#2 in Golden
By Bobby Bush
Before we called it a night, this tired beer threesome straggled into Breckenridge
Brewery. With 90 miles and six brewpubs behind us this Sunday, we were not really in
the mood for a crowd. That’s what we found in this ten-year-old ski town brewpub, a
boisterous, aisle-jamming mass. We found a booth. Ordered beers - I’m not sure what we
drank, but we each got a pint of Mountain Wheat, IPA, Avalanche, Oatmeal Stout,
London Bitter or Raspberry Porter. Breckenridge’s beers are always fine, though I was
yawning too much to enjoy it properly. Zzzzz.
Up bright and early the next morning in a rush to beat a heavy snowstorm, we
headed back down the mountain. Gray skies behind and the pressure of driving on the icy
white freeway at 60 mph, we decided to cool our heels in the famed beer city of Golden,
Colorado, forever home of Coors Brewing. But it wasn’t this behemoth beer maker,
whose presence overshadows this tiny town, that we sought. It was Golden’s second
largest, Golden City Brewery, that was in our sights.
This simple operation defines the word microbrewery, emphasis on micro. To tour
the brewery is as complicated as opening a garage door, which is exactly what sales
manager Hilary Turner did to show us where brewer Chris Asher and brewmaster Charlie
Sturdavant work. While sampling cloudy gold Pale Ale, we learned that Golden City
opened in 1994 and recorded batch number 500 in their seven barrel brewhouse in January
2000. Centurion Barleywine scored a GABF silver medal in 1996, as did the seasonal
Super Cherry Bomber, made with bing cherries, two years later. Golden City’s English
Bitter was thin, slightly astringent and more Amber-like than English. Malty and medium
bodied, Red Ale stopped short, with bitter finish. Black with a brown head, Stout was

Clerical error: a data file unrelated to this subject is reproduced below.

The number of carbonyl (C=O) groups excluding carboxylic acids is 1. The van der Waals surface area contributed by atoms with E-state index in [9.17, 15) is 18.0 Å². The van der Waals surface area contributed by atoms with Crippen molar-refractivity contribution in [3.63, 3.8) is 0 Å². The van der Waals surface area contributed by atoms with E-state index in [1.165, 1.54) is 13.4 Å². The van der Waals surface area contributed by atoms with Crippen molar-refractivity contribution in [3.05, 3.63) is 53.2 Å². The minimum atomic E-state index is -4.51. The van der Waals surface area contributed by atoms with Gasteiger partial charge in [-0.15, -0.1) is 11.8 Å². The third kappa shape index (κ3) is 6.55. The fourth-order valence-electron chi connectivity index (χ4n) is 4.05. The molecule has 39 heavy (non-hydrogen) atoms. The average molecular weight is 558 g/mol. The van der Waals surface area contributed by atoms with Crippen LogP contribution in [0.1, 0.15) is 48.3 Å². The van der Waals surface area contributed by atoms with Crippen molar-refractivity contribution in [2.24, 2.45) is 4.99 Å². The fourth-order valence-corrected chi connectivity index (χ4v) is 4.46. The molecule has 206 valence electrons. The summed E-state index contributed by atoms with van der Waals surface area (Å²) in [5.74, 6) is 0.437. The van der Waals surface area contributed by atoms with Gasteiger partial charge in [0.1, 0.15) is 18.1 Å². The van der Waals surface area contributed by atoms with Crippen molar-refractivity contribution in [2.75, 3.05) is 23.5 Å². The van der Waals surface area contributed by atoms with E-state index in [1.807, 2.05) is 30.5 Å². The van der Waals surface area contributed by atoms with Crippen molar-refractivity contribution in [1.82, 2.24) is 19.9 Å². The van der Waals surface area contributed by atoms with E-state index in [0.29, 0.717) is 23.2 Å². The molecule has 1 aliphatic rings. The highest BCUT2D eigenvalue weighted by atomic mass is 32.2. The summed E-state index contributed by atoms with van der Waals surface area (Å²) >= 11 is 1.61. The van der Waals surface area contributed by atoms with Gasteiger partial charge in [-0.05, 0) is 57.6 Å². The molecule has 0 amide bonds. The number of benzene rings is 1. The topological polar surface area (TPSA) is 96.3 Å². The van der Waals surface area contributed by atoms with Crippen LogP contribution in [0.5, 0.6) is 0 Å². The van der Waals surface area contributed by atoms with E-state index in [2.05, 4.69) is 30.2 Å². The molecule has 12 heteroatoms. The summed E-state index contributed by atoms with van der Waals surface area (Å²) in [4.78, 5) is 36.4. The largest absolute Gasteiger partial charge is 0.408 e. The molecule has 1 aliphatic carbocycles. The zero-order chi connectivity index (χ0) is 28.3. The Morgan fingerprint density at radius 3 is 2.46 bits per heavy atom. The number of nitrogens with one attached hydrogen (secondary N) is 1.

roasty, full bodied and very satisfying.
A neighborhood hangout, with a swingset and outdoor patio serving double duty
as overflow bar; a stop at this tiny micro is like hanging out in someone’s garage. Just a
three block walk from downtown Golden and maybe half mile from the omnipresent
mega-brewery, this six-year-old micro is the antithesis of Coors. Quaint and personal,
Golden City Brewery makes beer with character and flavor.
After dropping my two traveling companions off at the conveniently-located
Denver airport, I turned south toward a brewpub that has been open since July 1997,
though I just recently had learned of its existence. A young sibling of a similarly named,
eleven-year-old establishment in Boulder, Walnut Brewery was slow on a Monday
afternoon. But the bar, complete with serving vessels in the background, was busy with a
variety of beer. So I placed my order for a Stout Barbeque Chicken pizza and started
working on my taster tray.
Head brewer Josh Breckel and assistant Dan Boes stay busy juggling 200 recipes,
seven of which were available at the time. Swiss Trail Light was light indeed, with mild
flavor punctuated by tiny hops notes. Buffalo Gold Premium Ale was of the same ilk, but
with more body, while Willow Creek Pale Ale took another step forward in mouthfeel. It
left the tongue malty, followed by bitter finish and aftertaste. Made with English malt,
Red Rocks Red was also malty, yet ending with a short dry effect. Old Elk Brown, served
fizzy carbonated and cask conditioned, was deep copper in color with a malty chocolate
profile. On cask, this beer showed more bitterness and drank much smoother in
mouthfeel. A ‘98 GABF silver winner, Devil’s Black Stout was also available two ways.
In its fizzy rendition, this black beer hid hints of chocolate and roasted barley within its
cereal complexity. Unfortunately the cask version had gone bad or was the victim of dirty
lines. Topping off the line-up, Abby, a seasonal which the friendly bartender brought up
from the back bar, was sweet and sour. Medium-bodied, this Belgian-style ale was
over-carbonated but strong and appealing.
I hated to leave this big, airy, wood and brick brewpub, whose two-story brewery
beckoned for inspection, but more beer was calling.
(Next installment: 5280 Roadhouse)
This article first appeared in Focus, a weekly paper published in Hickory, North Carolina.
© Bobby Bush